Anyway, often each brand represented had booths staffed with multiple dealers so the was very good knowledge of he brand. But pretty much universally during all those years and all those brands directly from the mouths of representing dealers. . . thy would tell me of the qualities and capabilities of their ZTr mowing equipment . . . Except when asking them about sidehill cutting and steep slopes, they always recommended other products in this lineup because "swivel wheels" don't steer . . . They are "driven or pushed" in directions by rear wheels used to overcoming each other to force direction.

And for that reason front swivel wheels were not held in place by the operator creating issues with sidehills and slopes. Different brands and many dealers all said for those purposes you needed a steering wheel or method that actually held a steering direction instead of swivel wheels.

In addition the other concern is that virtually all ZTr units are heavy in the back and light in the front making them very much an issue for tip over when going up hills. Some front deck products are much better in that regard than the majority

I own an exception to the rules . . . Known as a ZTt (zero turn tractor) . It is a zero turn unit that looks like a garden tractor but acts like a Billy goat for traction on sidehills and steep slopes and does directly control the front wheels.

Flipping a ZTR is nearly impossible. The weight is toward the rear so flipping forward would require you dropping the entire front end in a ditch while going downhill at speed. Zero turns extend the rear of the unit backwards from wheels so if the front end comes up, the overhang will hit the ground acting as a "wheelie bar". Hustler actually puts wheels on the overhang, just in case.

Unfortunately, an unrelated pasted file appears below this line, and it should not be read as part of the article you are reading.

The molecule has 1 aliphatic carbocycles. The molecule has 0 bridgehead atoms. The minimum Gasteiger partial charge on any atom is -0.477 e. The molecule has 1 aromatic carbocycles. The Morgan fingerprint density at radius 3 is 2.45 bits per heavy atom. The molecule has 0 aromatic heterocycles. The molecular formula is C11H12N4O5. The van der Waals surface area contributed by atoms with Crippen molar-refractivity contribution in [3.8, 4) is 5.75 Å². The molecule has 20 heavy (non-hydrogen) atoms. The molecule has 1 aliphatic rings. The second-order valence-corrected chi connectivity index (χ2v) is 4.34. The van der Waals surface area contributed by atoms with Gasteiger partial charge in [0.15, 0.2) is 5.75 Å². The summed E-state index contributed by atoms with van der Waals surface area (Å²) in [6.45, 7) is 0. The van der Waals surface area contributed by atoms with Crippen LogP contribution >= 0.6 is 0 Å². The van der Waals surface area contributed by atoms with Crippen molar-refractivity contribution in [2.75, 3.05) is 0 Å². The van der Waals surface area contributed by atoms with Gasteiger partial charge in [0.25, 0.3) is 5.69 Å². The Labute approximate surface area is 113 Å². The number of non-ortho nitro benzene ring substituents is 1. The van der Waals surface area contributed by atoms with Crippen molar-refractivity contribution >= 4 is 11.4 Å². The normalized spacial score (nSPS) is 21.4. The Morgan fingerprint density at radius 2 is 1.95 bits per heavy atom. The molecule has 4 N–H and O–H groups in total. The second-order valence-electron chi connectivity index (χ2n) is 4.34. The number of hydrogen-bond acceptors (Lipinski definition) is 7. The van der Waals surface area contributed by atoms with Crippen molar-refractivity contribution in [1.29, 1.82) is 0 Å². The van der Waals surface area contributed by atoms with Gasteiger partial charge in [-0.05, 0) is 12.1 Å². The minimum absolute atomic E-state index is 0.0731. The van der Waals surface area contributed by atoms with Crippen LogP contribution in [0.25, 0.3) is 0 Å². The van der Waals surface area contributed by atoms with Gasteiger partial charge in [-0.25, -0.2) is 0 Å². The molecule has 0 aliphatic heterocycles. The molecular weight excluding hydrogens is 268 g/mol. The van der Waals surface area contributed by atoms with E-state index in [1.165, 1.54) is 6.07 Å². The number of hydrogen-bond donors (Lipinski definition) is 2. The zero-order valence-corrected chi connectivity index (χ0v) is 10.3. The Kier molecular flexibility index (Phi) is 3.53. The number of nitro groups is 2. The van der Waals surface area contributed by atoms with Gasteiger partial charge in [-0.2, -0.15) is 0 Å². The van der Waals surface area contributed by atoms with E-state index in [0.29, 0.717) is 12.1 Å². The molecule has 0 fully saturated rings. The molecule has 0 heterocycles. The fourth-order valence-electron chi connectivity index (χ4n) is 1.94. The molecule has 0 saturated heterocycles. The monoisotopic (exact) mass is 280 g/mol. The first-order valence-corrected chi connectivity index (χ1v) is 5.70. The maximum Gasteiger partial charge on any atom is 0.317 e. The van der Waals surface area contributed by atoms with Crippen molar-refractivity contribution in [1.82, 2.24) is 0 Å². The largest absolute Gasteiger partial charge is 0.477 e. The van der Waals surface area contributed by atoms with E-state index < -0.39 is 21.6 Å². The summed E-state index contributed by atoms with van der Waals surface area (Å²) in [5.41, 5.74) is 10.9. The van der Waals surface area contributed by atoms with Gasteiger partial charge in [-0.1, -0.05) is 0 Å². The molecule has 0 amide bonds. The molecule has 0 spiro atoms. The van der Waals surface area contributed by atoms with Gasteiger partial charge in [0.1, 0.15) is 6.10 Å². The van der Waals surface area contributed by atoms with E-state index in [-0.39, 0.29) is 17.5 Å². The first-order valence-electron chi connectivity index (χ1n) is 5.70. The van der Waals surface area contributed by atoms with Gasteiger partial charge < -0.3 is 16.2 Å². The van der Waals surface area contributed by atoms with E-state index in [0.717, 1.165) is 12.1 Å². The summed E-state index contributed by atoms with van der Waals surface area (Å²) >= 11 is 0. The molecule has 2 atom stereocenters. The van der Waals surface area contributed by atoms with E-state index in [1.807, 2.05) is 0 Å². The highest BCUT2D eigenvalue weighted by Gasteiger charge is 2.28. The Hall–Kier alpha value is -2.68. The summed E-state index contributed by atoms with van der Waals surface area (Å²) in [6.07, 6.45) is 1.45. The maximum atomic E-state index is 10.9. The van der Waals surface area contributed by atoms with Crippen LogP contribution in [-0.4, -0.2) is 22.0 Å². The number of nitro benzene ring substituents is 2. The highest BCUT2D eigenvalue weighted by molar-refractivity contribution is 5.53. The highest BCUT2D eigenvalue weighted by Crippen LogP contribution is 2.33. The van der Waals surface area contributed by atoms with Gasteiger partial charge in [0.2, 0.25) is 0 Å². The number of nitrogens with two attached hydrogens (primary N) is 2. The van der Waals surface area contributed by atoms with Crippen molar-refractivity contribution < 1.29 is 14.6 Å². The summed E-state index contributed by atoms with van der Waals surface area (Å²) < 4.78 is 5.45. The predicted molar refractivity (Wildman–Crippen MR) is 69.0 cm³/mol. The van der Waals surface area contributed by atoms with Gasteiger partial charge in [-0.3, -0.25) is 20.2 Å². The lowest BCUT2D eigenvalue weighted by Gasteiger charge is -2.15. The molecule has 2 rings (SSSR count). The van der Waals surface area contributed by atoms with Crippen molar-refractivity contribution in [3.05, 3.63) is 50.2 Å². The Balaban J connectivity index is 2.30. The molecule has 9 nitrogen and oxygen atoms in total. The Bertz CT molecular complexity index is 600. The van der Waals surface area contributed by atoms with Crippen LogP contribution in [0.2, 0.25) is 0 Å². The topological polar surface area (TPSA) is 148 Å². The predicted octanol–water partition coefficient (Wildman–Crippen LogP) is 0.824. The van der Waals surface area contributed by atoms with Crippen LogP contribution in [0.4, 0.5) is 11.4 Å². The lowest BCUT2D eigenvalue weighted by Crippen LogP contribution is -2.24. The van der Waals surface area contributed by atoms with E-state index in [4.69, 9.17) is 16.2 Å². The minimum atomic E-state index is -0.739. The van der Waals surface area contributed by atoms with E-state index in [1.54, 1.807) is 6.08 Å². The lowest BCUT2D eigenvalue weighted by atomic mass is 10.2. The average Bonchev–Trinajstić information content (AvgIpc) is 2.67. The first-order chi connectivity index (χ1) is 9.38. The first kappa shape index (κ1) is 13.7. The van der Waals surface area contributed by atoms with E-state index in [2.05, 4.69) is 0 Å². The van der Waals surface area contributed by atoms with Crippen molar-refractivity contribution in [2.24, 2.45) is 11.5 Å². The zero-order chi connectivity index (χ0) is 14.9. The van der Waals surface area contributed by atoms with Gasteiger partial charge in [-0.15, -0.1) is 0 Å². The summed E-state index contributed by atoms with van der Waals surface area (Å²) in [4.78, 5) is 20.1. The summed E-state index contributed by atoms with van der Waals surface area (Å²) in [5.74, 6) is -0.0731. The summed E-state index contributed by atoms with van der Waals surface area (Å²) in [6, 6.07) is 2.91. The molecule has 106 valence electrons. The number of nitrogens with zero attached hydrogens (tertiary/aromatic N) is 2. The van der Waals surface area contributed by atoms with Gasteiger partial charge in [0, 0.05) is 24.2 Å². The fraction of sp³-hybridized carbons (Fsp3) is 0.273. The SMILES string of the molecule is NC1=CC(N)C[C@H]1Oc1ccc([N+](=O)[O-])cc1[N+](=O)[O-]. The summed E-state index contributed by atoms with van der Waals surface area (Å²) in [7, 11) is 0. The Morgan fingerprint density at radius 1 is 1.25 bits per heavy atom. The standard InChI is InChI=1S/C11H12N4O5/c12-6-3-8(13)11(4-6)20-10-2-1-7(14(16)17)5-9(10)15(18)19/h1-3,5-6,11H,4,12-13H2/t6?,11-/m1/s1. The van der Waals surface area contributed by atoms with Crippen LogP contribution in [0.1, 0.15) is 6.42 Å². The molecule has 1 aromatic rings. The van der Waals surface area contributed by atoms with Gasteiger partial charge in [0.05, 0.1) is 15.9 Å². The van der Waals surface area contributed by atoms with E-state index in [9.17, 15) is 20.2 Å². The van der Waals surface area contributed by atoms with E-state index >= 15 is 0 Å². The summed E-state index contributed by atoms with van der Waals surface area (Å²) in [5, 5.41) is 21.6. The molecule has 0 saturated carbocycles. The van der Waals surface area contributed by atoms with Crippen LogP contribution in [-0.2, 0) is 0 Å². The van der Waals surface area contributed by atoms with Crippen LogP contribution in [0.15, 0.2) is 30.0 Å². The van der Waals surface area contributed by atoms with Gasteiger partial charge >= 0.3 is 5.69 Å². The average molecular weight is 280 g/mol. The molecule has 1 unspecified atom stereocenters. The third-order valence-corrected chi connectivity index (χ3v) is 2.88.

/ Help me understand (zero turn -vs- tractor) #55  
This mower does just fine on slopes. Grasshopper mower, L2050 head 004.JPG
 
   / Help me understand (zero turn -vs- tractor) #56  
Mine is a scag wildcat with AT101 tires.

Used to have a JD240 garden tractor....beyond about 15 degree slope it took enough weight off the uphill tire that it would just spin and go nowhere. Typical of a rider.

Tractor, gets a bit dicey going around the pond at the 20-25 degree area. Gotta use caution and know what you are doing, like no sudden uphill turns.

The ZTR, can fly around the pond at speed with no problems. Only issues is if the grass is wet or damp....sometimes it will slide down the hill.

A good wide commercial grade ZTR has no issues side-hilling within reason. IF you are on a slope that it wont side hill.....you are probably looking at a dedicated hillside mower.
 
   / Help me understand (zero turn -vs- tractor) #57  
I was concerned about getting a ZTR due to one part of my yard having a pretty steep slope. It really hasn't been an issue. A couple things I've learned: Don't mow the grass on the hill if it is at all wet, go slow and avoid making turns on the hill.
 
   / Help me understand (zero turn -vs- tractor) #58  
I think in my case with only a 42in Z turn and turfs, I just can't do what some of you are doing on side hills. I also think I might add some weight up front as I have an area that is only accessible by going up a steep slope and even with leaning forward, my front wheels come off the ground :eek: The way back down can be an adventure as well when the grass is damp.
 
   / Help me understand (zero turn -vs- tractor) #59  
This mower does just fine on slopes.View attachment 556672

Those things are probably in the range of real slope mowers. I’d bet money on a compact tractor, lawn tractor, and especially a sub compact tractor being on its side before the front mount Grasshopper gives up. In like to trade my F series Kubota for one of those. If anyone was wondering I have a lot of mowers.
 
   / Help me understand (zero turn -vs- tractor) #60  
I mowed this ditch with my Dixie chopper and bar tires. My riding mower would have been stuck. My B7200 would have done it as well. IMG_4255.JPG I also mowed this with the Dixie chopper. IMG_4259.JPG